If you’d like to feel the relationship between lean, core action (or trunk counterrotation), and an open airway, you’ll get a simple introduction in my free Mind Your Running Challenge. Sign up here:
If you’re feeling perplexed, enraged, or just want to know more about where I’m coming from, how I do these analyses, and why they’re so different from what you encounter elsewhere, please read this.
8 thoughts on “London Marathon 2020: Kosgei, Hall, Chepng’etich, Kitata, Kipchumba, Kipchoge”
Wow Jae super insightful as always. tomorrow will experiment w a few things while running. makes it interesting
Thanks Mark! I also love experimenting with this stuff after I write about it. Had some very interesting runs the past week.
I’d be curious to hear your take on the women’s field over the duration of the race. All the top women had positive splits, including Sarah Hall. What role of form do you think played into how well (or poorly) each of the top women fared in the second half?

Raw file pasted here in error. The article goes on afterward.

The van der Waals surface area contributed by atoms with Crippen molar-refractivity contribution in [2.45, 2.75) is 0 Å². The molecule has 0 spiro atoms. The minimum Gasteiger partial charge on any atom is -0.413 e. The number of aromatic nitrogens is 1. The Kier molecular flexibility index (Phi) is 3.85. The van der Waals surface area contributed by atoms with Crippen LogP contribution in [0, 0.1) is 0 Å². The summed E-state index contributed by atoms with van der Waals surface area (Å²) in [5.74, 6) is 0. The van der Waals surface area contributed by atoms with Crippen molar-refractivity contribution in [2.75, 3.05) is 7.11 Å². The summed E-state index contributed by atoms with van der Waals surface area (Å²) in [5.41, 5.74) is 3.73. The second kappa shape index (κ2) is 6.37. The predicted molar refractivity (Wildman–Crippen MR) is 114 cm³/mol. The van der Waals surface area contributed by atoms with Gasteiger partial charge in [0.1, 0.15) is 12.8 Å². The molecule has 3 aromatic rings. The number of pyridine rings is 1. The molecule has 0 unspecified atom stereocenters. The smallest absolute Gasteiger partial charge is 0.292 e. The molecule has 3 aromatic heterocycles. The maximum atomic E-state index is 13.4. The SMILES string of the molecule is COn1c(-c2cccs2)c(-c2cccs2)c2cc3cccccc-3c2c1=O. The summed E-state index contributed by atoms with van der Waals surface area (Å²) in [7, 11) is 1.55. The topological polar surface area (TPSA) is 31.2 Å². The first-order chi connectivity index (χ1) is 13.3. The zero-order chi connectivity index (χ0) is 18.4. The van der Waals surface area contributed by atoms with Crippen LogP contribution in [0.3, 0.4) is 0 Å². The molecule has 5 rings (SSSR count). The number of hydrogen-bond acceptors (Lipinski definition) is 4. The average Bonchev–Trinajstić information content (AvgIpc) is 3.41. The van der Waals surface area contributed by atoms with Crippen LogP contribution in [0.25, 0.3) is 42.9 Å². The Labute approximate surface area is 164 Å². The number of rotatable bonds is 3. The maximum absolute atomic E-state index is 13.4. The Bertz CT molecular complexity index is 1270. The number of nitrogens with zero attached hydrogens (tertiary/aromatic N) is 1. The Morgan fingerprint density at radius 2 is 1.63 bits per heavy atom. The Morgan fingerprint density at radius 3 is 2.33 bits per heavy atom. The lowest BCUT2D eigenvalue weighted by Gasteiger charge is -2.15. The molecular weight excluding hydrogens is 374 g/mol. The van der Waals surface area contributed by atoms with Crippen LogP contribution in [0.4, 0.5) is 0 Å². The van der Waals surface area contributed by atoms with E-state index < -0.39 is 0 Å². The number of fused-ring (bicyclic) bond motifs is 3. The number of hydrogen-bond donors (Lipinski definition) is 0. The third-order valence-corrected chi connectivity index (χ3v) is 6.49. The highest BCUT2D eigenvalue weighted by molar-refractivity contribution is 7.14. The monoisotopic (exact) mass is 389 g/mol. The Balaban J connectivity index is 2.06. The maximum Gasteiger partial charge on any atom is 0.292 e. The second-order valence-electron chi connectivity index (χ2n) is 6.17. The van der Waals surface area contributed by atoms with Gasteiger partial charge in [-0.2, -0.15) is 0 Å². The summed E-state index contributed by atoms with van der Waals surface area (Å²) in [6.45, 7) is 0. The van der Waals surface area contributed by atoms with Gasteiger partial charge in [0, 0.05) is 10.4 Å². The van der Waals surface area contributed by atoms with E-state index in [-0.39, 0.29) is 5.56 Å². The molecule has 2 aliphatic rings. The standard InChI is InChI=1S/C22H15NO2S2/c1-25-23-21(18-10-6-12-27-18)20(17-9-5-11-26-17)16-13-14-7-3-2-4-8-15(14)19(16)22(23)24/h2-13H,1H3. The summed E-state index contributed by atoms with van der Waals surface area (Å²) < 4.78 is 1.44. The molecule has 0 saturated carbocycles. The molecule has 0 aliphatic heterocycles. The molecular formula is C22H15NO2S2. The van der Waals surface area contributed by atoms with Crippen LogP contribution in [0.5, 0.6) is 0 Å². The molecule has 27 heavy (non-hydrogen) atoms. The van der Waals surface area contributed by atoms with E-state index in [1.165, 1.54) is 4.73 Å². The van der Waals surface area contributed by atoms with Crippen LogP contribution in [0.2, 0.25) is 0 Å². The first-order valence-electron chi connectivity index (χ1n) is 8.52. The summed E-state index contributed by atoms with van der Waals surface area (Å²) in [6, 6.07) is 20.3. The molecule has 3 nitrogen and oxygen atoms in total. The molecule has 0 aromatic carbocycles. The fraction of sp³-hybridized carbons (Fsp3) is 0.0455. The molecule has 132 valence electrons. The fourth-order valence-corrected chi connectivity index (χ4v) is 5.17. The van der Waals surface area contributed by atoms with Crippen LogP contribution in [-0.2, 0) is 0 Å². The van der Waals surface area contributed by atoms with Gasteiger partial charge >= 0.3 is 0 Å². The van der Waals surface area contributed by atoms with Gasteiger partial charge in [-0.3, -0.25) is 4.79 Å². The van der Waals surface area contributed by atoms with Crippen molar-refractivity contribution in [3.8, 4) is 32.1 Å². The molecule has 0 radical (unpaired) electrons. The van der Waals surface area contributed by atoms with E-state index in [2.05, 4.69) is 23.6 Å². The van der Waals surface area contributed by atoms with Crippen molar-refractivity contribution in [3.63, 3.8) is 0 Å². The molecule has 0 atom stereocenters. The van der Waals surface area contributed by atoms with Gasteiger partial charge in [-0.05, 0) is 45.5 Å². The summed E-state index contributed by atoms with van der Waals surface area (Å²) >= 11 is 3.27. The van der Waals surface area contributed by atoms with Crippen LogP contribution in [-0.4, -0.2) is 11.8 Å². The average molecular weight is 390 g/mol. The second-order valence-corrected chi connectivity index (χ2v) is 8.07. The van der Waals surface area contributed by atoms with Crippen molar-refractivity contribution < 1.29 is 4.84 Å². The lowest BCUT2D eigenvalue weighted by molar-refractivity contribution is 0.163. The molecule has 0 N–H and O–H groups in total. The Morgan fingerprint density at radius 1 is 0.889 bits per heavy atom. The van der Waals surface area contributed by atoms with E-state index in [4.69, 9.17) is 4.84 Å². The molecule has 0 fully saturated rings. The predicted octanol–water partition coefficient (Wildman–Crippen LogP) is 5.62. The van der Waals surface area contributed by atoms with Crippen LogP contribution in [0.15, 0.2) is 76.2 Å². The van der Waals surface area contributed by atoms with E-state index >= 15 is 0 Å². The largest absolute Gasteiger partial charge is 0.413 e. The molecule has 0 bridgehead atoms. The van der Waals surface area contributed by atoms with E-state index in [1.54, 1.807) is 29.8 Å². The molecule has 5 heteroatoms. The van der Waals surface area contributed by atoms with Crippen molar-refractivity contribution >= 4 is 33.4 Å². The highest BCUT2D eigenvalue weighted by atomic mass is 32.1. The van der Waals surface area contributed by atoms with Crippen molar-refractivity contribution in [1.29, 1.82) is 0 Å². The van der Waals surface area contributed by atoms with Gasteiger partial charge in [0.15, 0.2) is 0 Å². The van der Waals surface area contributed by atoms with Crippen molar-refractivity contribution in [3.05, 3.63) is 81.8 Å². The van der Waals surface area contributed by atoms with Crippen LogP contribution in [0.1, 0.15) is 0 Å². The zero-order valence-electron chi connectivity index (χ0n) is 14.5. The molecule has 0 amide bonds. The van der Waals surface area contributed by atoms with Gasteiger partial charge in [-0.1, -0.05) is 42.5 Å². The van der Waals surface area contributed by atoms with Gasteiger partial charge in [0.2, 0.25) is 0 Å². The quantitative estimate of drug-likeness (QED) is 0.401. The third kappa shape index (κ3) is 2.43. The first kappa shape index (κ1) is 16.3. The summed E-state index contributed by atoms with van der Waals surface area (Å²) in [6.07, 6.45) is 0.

That’s a big ask, Steven! 🙂 I don’t know that there are direct correlations that can be made with each person’s form and their splits over the duration of the race. The question would be easier to answer if there were some defining feature of the race, like a lot of hills or a high wind, and performance would be affected by how well each runner coped with hills or drag. But that wasn’t really the case here, other than being generally chilly and wet. As I said towards the end of my analysis, there were a lot of runners in the second pace groups on both the men’s and women’s sides who were running upright with really unresponsive form, and a runner who takes that approach has to be having an extraordinarily good day in terms of fitness/fuel/psychology to perform well.